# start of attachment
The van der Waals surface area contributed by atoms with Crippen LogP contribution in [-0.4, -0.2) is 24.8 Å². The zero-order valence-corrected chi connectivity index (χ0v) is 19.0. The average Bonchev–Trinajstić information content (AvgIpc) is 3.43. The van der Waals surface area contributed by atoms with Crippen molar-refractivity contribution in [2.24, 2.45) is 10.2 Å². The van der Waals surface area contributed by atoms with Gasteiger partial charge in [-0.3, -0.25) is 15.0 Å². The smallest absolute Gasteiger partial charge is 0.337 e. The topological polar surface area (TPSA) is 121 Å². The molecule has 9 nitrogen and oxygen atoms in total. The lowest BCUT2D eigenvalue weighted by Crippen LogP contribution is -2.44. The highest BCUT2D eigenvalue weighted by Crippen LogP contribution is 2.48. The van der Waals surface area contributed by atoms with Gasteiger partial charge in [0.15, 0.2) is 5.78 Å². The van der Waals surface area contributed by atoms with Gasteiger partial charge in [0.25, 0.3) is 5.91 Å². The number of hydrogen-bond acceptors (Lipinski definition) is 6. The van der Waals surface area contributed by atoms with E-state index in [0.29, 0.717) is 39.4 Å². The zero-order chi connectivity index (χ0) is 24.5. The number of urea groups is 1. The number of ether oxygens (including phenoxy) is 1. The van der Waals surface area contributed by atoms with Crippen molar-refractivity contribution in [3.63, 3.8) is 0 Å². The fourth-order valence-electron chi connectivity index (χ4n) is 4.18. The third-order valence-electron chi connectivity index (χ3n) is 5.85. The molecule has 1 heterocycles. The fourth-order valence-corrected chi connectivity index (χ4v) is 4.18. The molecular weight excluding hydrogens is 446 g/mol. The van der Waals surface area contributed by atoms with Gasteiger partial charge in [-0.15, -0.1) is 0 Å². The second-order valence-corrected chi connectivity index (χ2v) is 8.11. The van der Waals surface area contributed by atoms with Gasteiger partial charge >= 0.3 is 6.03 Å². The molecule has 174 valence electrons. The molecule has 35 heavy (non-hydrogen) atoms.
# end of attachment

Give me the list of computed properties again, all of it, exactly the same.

The van der Waals surface area contributed by atoms with Crippen LogP contribution in [-0.4, -0.2) is 24.8 Å². The zero-order valence-corrected chi connectivity index (χ0v) is 19.0. The average Bonchev–Trinajstić information content (AvgIpc) is 3.43. The van der Waals surface area contributed by atoms with Crippen molar-refractivity contribution in [2.24, 2.45) is 10.2 Å². The van der Waals surface area contributed by atoms with Gasteiger partial charge in [-0.3, -0.25) is 15.0 Å². The smallest absolute Gasteiger partial charge is 0.337 e. The topological polar surface area (TPSA) is 121 Å². The molecule has 9 nitrogen and oxygen atoms in total. The lowest BCUT2D eigenvalue weighted by Crippen LogP contribution is -2.44. The highest BCUT2D eigenvalue weighted by Crippen LogP contribution is 2.48. The van der Waals surface area contributed by atoms with Gasteiger partial charge in [0.15, 0.2) is 5.78 Å². The van der Waals surface area contributed by atoms with Gasteiger partial charge in [0.25, 0.3) is 5.91 Å². The number of hydrogen-bond acceptors (Lipinski definition) is 6. The van der Waals surface area contributed by atoms with E-state index in [0.29, 0.717) is 39.4 Å². The zero-order chi connectivity index (χ0) is 24.5. The number of urea groups is 1. The number of ether oxygens (including phenoxy) is 1. The van der Waals surface area contributed by atoms with Crippen molar-refractivity contribution in [3.63, 3.8) is 0 Å². The fourth-order valence-electron chi connectivity index (χ4n) is 4.18. The third-order valence-electron chi connectivity index (χ3n) is 5.85. The molecule has 1 heterocycles. The fourth-order valence-corrected chi connectivity index (χ4v) is 4.18. The molecular weight excluding hydrogens is 446 g/mol. The van der Waals surface area contributed by atoms with Gasteiger partial charge in [-0.15, -0.1) is 0 Å². The second-order valence-corrected chi connectivity index (χ2v) is 8.11. The van der Waals surface area contributed by atoms with Gasteiger partial charge >= 0.3 is 6.03 Å². The molecule has 174 valence electrons. The molecule has 35 heavy (non-hydrogen) atoms.